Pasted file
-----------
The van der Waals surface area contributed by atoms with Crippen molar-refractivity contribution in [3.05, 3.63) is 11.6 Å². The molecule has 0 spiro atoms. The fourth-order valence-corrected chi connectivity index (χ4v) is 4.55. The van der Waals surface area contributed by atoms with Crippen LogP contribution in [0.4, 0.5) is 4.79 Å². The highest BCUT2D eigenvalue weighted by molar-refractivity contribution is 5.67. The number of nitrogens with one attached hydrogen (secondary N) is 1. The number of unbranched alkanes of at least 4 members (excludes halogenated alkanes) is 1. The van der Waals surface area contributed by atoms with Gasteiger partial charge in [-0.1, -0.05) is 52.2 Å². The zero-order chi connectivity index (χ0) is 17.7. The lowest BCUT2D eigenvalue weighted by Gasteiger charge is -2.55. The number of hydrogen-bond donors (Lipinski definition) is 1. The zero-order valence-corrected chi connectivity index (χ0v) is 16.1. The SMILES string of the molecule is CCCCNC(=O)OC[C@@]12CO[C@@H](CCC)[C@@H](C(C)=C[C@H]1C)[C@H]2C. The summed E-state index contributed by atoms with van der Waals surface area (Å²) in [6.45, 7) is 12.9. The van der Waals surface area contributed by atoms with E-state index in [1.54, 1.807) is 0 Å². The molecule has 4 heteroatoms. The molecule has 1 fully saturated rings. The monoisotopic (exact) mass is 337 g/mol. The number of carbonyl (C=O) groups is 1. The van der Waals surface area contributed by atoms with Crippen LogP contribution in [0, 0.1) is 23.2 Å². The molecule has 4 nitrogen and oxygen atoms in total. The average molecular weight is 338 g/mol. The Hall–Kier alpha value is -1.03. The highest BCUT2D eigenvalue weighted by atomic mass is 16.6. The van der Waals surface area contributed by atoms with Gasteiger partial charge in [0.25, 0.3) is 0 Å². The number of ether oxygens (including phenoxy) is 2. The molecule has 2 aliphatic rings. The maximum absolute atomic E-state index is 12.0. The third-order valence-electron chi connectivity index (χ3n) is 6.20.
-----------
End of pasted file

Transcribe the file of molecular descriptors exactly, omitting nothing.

The van der Waals surface area contributed by atoms with Crippen molar-refractivity contribution in [3.05, 3.63) is 11.6 Å². The molecule has 0 spiro atoms. The fourth-order valence-corrected chi connectivity index (χ4v) is 4.55. The van der Waals surface area contributed by atoms with Crippen LogP contribution in [0.4, 0.5) is 4.79 Å². The highest BCUT2D eigenvalue weighted by molar-refractivity contribution is 5.67. The number of nitrogens with one attached hydrogen (secondary N) is 1. The number of unbranched alkanes of at least 4 members (excludes halogenated alkanes) is 1. The van der Waals surface area contributed by atoms with Gasteiger partial charge in [-0.1, -0.05) is 52.2 Å². The zero-order chi connectivity index (χ0) is 17.7. The lowest BCUT2D eigenvalue weighted by Gasteiger charge is -2.55. The number of hydrogen-bond donors (Lipinski definition) is 1. The zero-order valence-corrected chi connectivity index (χ0v) is 16.1. The SMILES string of the molecule is CCCCNC(=O)OC[C@@]12CO[C@@H](CCC)[C@@H](C(C)=C[C@H]1C)[C@H]2C. The summed E-state index contributed by atoms with van der Waals surface area (Å²) in [6.45, 7) is 12.9. The van der Waals surface area contributed by atoms with E-state index in [1.54, 1.807) is 0 Å². The molecule has 4 heteroatoms. The molecule has 1 fully saturated rings. The monoisotopic (exact) mass is 337 g/mol. The number of carbonyl (C=O) groups is 1. The van der Waals surface area contributed by atoms with Crippen LogP contribution in [0, 0.1) is 23.2 Å². The molecule has 4 nitrogen and oxygen atoms in total. The average molecular weight is 338 g/mol. The Hall–Kier alpha value is -1.03. The highest BCUT2D eigenvalue weighted by atomic mass is 16.6. The van der Waals surface area contributed by atoms with Gasteiger partial charge in [0.25, 0.3) is 0 Å². The number of ether oxygens (including phenoxy) is 2. The molecule has 2 aliphatic rings. The maximum absolute atomic E-state index is 12.0. The third-order valence-electron chi connectivity index (χ3n) is 6.20.